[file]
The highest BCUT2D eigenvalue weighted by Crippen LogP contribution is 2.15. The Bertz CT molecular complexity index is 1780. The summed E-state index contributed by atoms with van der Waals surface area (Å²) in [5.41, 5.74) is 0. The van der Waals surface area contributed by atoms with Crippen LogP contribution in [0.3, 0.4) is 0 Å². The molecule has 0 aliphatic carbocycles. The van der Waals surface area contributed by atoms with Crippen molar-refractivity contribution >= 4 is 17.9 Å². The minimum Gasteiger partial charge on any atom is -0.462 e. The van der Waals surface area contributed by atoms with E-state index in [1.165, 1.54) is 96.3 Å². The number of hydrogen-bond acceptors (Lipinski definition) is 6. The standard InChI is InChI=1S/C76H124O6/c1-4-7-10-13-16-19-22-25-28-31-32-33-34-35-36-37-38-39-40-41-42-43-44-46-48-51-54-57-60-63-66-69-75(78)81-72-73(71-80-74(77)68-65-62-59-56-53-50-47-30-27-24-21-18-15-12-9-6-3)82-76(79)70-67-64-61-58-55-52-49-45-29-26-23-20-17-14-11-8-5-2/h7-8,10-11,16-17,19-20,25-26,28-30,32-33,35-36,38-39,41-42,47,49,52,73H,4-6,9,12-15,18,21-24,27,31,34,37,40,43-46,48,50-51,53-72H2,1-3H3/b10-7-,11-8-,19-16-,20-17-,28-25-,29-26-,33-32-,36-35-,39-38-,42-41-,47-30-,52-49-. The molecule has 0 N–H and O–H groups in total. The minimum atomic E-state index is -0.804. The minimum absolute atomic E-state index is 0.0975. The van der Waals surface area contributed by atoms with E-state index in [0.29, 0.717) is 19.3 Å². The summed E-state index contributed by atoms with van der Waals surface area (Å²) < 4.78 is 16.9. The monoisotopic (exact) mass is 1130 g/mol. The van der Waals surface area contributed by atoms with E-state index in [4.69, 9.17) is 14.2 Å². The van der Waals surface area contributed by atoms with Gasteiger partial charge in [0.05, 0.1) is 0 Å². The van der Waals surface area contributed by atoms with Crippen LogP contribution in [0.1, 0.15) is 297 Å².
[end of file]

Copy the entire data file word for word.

The highest BCUT2D eigenvalue weighted by Crippen LogP contribution is 2.15. The Bertz CT molecular complexity index is 1780. The summed E-state index contributed by atoms with van der Waals surface area (Å²) in [5.41, 5.74) is 0. The van der Waals surface area contributed by atoms with Crippen LogP contribution in [0.3, 0.4) is 0 Å². The molecule has 0 aliphatic carbocycles. The van der Waals surface area contributed by atoms with Crippen molar-refractivity contribution >= 4 is 17.9 Å². The minimum Gasteiger partial charge on any atom is -0.462 e. The van der Waals surface area contributed by atoms with E-state index in [1.165, 1.54) is 96.3 Å². The number of hydrogen-bond acceptors (Lipinski definition) is 6. The standard InChI is InChI=1S/C76H124O6/c1-4-7-10-13-16-19-22-25-28-31-32-33-34-35-36-37-38-39-40-41-42-43-44-46-48-51-54-57-60-63-66-69-75(78)81-72-73(71-80-74(77)68-65-62-59-56-53-50-47-30-27-24-21-18-15-12-9-6-3)82-76(79)70-67-64-61-58-55-52-49-45-29-26-23-20-17-14-11-8-5-2/h7-8,10-11,16-17,19-20,25-26,28-30,32-33,35-36,38-39,41-42,47,49,52,73H,4-6,9,12-15,18,21-24,27,31,34,37,40,43-46,48,50-51,53-72H2,1-3H3/b10-7-,11-8-,19-16-,20-17-,28-25-,29-26-,33-32-,36-35-,39-38-,42-41-,47-30-,52-49-. The molecule has 0 N–H and O–H groups in total. The minimum atomic E-state index is -0.804. The minimum absolute atomic E-state index is 0.0975. The van der Waals surface area contributed by atoms with E-state index in [0.29, 0.717) is 19.3 Å². The summed E-state index contributed by atoms with van der Waals surface area (Å²) < 4.78 is 16.9. The monoisotopic (exact) mass is 1130 g/mol. The van der Waals surface area contributed by atoms with E-state index in [4.69, 9.17) is 14.2 Å². The van der Waals surface area contributed by atoms with Gasteiger partial charge in [0.05, 0.1) is 0 Å². The van der Waals surface area contributed by atoms with Crippen LogP contribution in [0.1, 0.15) is 297 Å².